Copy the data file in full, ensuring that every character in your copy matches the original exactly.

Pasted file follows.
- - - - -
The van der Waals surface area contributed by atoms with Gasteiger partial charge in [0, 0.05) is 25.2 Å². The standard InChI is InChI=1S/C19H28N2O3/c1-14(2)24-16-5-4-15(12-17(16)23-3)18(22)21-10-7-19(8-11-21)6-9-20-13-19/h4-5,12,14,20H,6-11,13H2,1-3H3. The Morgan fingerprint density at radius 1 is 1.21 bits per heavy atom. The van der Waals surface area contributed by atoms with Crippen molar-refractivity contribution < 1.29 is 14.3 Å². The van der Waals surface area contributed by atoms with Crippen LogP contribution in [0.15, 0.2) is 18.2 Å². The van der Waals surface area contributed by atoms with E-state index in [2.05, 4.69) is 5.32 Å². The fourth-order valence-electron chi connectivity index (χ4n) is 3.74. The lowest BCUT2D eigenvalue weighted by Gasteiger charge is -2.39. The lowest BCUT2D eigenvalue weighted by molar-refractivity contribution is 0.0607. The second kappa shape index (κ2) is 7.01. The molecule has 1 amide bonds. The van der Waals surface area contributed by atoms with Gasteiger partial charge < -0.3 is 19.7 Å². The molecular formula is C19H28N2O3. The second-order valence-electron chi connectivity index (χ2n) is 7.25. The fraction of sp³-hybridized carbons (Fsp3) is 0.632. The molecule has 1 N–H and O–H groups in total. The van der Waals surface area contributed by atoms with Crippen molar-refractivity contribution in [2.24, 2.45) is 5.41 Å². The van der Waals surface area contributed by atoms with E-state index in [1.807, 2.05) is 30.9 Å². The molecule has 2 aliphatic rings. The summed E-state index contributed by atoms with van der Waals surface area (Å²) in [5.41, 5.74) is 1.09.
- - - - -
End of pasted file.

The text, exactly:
The van der Waals surface area contributed by atoms with Gasteiger partial charge in [0, 0.05) is 25.2 Å². The standard InChI is InChI=1S/C19H28N2O3/c1-14(2)24-16-5-4-15(12-17(16)23-3)18(22)21-10-7-19(8-11-21)6-9-20-13-19/h4-5,12,14,20H,6-11,13H2,1-3H3. The Morgan fingerprint density at radius 1 is 1.21 bits per heavy atom. The van der Waals surface area contributed by atoms with Crippen molar-refractivity contribution < 1.29 is 14.3 Å². The van der Waals surface area contributed by atoms with Crippen LogP contribution in [0.15, 0.2) is 18.2 Å². The van der Waals surface area contributed by atoms with E-state index in [2.05, 4.69) is 5.32 Å². The fourth-order valence-electron chi connectivity index (χ4n) is 3.74. The lowest BCUT2D eigenvalue weighted by Gasteiger charge is -2.39. The lowest BCUT2D eigenvalue weighted by molar-refractivity contribution is 0.0607. The second kappa shape index (κ2) is 7.01. The molecule has 1 amide bonds. The van der Waals surface area contributed by atoms with Gasteiger partial charge < -0.3 is 19.7 Å². The molecular formula is C19H28N2O3. The second-order valence-electron chi connectivity index (χ2n) is 7.25. The fraction of sp³-hybridized carbons (Fsp3) is 0.632. The molecule has 1 N–H and O–H groups in total. The van der Waals surface area contributed by atoms with Crippen molar-refractivity contribution in [2.24, 2.45) is 5.41 Å². The van der Waals surface area contributed by atoms with E-state index in [1.807, 2.05) is 30.9 Å². The molecule has 2 aliphatic rings. The summed E-state index contributed by atoms with van der Waals surface area (Å²) in [5.41, 5.74) is 1.09.